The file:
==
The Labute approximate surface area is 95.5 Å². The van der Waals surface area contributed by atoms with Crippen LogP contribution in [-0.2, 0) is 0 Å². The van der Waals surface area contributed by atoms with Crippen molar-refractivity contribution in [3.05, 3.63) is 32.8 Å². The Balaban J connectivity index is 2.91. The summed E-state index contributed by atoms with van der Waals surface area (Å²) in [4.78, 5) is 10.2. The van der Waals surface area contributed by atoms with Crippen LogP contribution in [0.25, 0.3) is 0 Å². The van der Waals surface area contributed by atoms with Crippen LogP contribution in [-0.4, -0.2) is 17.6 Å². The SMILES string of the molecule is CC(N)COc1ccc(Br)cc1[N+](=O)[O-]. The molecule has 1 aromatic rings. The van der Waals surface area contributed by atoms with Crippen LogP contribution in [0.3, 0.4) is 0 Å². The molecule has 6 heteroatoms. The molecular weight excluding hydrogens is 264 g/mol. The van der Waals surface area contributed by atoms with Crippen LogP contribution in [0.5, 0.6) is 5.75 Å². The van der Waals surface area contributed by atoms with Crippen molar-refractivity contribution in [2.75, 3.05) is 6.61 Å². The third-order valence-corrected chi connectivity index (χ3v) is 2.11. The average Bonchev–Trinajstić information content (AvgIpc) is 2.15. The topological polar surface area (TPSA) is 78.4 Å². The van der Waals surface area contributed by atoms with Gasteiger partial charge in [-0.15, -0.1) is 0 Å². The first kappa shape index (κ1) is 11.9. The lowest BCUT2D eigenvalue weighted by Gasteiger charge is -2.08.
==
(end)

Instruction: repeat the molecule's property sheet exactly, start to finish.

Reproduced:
The Labute approximate surface area is 95.5 Å². The van der Waals surface area contributed by atoms with Crippen LogP contribution in [-0.2, 0) is 0 Å². The van der Waals surface area contributed by atoms with Crippen molar-refractivity contribution in [3.05, 3.63) is 32.8 Å². The Balaban J connectivity index is 2.91. The summed E-state index contributed by atoms with van der Waals surface area (Å²) in [4.78, 5) is 10.2. The van der Waals surface area contributed by atoms with Crippen LogP contribution in [0.25, 0.3) is 0 Å². The van der Waals surface area contributed by atoms with Crippen LogP contribution in [-0.4, -0.2) is 17.6 Å². The SMILES string of the molecule is CC(N)COc1ccc(Br)cc1[N+](=O)[O-]. The molecule has 1 aromatic rings. The van der Waals surface area contributed by atoms with Crippen LogP contribution in [0.3, 0.4) is 0 Å². The molecule has 6 heteroatoms. The molecular weight excluding hydrogens is 264 g/mol. The van der Waals surface area contributed by atoms with Crippen LogP contribution in [0.5, 0.6) is 5.75 Å². The van der Waals surface area contributed by atoms with Crippen molar-refractivity contribution in [2.75, 3.05) is 6.61 Å². The third-order valence-corrected chi connectivity index (χ3v) is 2.11. The average Bonchev–Trinajstić information content (AvgIpc) is 2.15. The topological polar surface area (TPSA) is 78.4 Å². The van der Waals surface area contributed by atoms with Gasteiger partial charge in [-0.15, -0.1) is 0 Å². The first kappa shape index (κ1) is 11.9. The lowest BCUT2D eigenvalue weighted by Gasteiger charge is -2.08.